No one wants to undermine the professional foreign service by eliminating a healthy ladder to senior positions for any FSO, but there is no incentive for Department-wide, bureau-wide, or individual effort to improve representation. Favors are paid. Favorites are rewarded. The process is opaque. The saying in the civil service is that “women get the training, men get the jobs”. Hurdles for experienced and capable civil servants to transfer to the foreign service are unnecessarily high.
Many individual officers place inclusion as a priority. I benefited from these officers. I was lucky that they saw something in me that pushed them to sponsor me for jobs and promotions. But the “building” often works against such efforts. When I interviewed to be a DCM [Deputy Chief of Mission] for a black woman Ambassador, I was thrilled. There are always so few and she was dynamic! I was certain that my great interview would get me the job. But she told me she didn’t feel safe having an all black front office; that she felt compelled to select a white male to protect herself. I thanked her for her honesty; l meant it, but when I got home, I cried. I felt betrayed by a culture that crushed the courage of even those who knew how important such courage was!
There is a presumption in the Department, that all white officers took the written exam and are therefore worthy of being an FSO, and that all black and Hispanic officers likely did not. It is a damaging assumption and burdens Pickering and Rangel Fellows, who belong to the only category of Fellows that MUST take the written exam.
We all know that increasing diversity of all kinds among national security professionals improves policy outcomes. I and my success aren’t unique. I’m not special. But too many like me haven’t had the same support. We have to institutionalize and expand the successful efforts of individuals because the Department can get this right. The talent is there, the ability is there and the time is now.
We have the opportunity— when all of America is saying ENOUGH! Let’s get on with this— make employees at all levels know they MUST set aside their individual biases for the good of the organization. And if they can’t, they will not prosper at State. Let’s not have to come back here to have this discussion again. We are America. We can do this!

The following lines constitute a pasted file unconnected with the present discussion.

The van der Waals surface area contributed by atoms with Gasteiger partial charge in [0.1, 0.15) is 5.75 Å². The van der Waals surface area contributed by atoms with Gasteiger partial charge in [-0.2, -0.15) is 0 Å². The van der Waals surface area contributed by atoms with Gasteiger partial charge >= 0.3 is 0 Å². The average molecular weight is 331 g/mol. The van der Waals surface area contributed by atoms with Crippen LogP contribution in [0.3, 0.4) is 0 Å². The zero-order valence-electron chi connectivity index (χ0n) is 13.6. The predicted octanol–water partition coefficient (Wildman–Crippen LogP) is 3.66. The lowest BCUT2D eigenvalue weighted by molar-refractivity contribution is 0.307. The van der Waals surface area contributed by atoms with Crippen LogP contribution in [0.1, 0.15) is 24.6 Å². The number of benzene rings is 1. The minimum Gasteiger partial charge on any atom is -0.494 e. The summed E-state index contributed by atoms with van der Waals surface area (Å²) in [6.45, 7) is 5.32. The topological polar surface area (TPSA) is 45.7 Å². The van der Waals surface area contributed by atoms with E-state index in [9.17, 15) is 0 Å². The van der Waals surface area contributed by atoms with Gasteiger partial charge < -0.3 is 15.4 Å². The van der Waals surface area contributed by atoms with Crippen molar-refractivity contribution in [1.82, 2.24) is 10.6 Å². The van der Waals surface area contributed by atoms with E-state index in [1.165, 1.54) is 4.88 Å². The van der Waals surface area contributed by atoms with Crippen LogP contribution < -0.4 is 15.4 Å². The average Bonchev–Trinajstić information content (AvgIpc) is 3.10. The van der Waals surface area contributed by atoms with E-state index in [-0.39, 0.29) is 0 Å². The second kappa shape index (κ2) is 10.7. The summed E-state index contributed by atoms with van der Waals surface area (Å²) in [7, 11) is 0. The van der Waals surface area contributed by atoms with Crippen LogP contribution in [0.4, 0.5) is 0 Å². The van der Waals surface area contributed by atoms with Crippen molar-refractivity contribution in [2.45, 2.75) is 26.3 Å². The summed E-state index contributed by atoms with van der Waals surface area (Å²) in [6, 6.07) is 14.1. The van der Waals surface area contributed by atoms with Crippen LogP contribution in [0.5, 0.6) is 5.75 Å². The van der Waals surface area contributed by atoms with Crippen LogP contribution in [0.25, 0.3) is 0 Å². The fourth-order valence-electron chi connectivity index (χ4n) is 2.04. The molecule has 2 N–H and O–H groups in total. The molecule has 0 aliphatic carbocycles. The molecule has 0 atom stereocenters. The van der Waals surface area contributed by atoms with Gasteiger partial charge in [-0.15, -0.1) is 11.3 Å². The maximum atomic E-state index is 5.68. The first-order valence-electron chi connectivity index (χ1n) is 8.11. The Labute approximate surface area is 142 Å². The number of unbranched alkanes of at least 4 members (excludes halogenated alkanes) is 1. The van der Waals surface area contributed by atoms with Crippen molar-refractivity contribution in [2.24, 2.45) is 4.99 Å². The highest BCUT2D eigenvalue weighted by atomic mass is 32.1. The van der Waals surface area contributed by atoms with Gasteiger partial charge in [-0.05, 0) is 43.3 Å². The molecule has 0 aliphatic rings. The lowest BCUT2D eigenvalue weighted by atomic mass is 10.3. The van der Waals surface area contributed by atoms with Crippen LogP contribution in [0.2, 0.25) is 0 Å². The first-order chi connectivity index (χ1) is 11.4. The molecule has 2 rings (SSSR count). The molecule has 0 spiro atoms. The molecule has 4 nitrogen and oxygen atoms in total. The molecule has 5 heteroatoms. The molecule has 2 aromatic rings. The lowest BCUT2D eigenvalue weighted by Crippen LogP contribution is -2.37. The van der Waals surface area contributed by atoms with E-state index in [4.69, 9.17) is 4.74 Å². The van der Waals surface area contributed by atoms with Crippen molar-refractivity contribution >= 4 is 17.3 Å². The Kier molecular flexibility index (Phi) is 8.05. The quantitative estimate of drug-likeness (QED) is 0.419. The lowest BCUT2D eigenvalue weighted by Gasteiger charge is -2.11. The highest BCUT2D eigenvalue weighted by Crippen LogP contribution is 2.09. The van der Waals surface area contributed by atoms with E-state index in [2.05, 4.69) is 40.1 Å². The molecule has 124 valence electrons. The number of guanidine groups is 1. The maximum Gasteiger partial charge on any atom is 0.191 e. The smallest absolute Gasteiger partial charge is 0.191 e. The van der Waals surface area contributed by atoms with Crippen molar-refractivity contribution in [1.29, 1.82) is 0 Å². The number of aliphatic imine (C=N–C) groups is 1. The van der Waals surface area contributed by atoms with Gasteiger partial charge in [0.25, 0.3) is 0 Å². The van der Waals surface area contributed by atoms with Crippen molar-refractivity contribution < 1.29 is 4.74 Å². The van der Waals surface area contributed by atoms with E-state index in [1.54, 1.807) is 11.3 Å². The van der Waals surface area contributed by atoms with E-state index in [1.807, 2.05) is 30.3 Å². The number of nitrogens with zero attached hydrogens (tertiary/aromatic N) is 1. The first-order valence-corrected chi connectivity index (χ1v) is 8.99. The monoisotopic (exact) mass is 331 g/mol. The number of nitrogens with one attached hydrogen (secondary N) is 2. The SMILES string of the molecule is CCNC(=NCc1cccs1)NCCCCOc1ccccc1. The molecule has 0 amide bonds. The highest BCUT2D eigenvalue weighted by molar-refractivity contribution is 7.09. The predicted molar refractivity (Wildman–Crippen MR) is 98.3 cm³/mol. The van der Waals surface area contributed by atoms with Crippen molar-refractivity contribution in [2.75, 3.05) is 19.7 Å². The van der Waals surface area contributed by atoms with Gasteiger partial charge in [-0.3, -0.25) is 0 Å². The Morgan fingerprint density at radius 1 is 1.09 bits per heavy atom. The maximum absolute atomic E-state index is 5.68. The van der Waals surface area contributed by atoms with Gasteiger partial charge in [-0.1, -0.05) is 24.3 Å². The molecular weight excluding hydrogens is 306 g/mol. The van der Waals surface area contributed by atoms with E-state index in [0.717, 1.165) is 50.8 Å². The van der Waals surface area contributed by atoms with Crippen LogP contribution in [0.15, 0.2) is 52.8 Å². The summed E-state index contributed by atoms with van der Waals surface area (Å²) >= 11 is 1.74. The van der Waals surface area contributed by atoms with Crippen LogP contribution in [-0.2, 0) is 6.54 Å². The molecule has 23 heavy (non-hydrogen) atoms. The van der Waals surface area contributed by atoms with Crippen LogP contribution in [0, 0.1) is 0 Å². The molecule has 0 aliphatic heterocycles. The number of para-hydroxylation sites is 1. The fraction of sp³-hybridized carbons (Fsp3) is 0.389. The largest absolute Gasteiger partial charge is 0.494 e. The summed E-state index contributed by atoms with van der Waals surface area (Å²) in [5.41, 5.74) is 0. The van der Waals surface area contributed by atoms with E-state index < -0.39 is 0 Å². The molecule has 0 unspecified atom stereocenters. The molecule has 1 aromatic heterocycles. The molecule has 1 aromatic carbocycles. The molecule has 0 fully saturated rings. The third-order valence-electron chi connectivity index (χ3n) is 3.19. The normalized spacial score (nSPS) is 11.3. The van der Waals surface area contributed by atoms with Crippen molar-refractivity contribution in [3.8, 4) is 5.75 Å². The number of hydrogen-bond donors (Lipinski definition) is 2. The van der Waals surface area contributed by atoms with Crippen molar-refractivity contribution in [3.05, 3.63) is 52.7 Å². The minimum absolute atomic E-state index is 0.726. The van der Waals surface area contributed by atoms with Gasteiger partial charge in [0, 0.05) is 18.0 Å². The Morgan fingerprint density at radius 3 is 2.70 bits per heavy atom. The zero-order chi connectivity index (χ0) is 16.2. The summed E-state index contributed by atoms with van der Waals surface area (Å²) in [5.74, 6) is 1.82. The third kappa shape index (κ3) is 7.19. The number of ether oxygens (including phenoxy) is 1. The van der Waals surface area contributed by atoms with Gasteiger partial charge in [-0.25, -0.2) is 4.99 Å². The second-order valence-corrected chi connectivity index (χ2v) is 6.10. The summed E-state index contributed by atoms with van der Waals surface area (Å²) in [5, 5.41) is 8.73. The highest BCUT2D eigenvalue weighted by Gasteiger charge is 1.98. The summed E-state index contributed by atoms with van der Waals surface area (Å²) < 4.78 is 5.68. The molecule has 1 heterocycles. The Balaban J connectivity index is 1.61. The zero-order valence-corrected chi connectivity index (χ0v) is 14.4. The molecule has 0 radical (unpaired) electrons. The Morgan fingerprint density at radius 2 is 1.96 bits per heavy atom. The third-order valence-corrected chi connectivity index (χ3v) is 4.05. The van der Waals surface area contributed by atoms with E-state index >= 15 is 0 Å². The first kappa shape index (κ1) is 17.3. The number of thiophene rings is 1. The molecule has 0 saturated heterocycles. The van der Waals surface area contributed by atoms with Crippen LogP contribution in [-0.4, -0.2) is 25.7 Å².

Specific recommendations for legislative support and action.
1) Ensure that of the four Assessors examining new candidates, at least two come from underrepresented communities. Add one additional year for time in class, for every two years spent as an examiner.
2) We need Inclusion Promotion added to necessary skills.
3) Move the position of Chief Diversity Officer to the Deputy Secretary’s office as a direct report and empower them with authority and staff to collect and share data on diversity in assignments and promotions and to add verbiage to the EERs of officers with authority to make assignments. Ensure they can partner with the DG and Bureaus to lay out benchmarks and goalposts to allow for accountability.
4) Reform the mid-career conversion program to allow talented civil servants to more easily use their expertise in support of the foreign service.
5) Ensure the Department increases accurate understanding of how all the fellowships work. That additional information about Pickering and Rangels alone should improve the standing of the fellows in the Department.
6) Change the name of the EEO award to the Diversity and Inclusion award.
7) Require an annual review and report out of progress and bureau specific and by grade.
8) Bureau Front Offices should be required to vet their shortlists for COM and DAS positions against EEO case logs.
Ambassador Gina Abercrombie-Winstanley, a 30-year diplomat now retired, was the longest-serving U.S. Ambassador to the Republic of Malta. Earlier in her career, she served in Baghdad, Jakarta and Cairo before taking on the position of Special Assistant for the Middle East and Africa to the Secretary of State. Her Middle East assignments include election monitoring in the Gaza Strip and the Kingdom of Saudi Arabia, the first woman to lead a diplomatic mission there.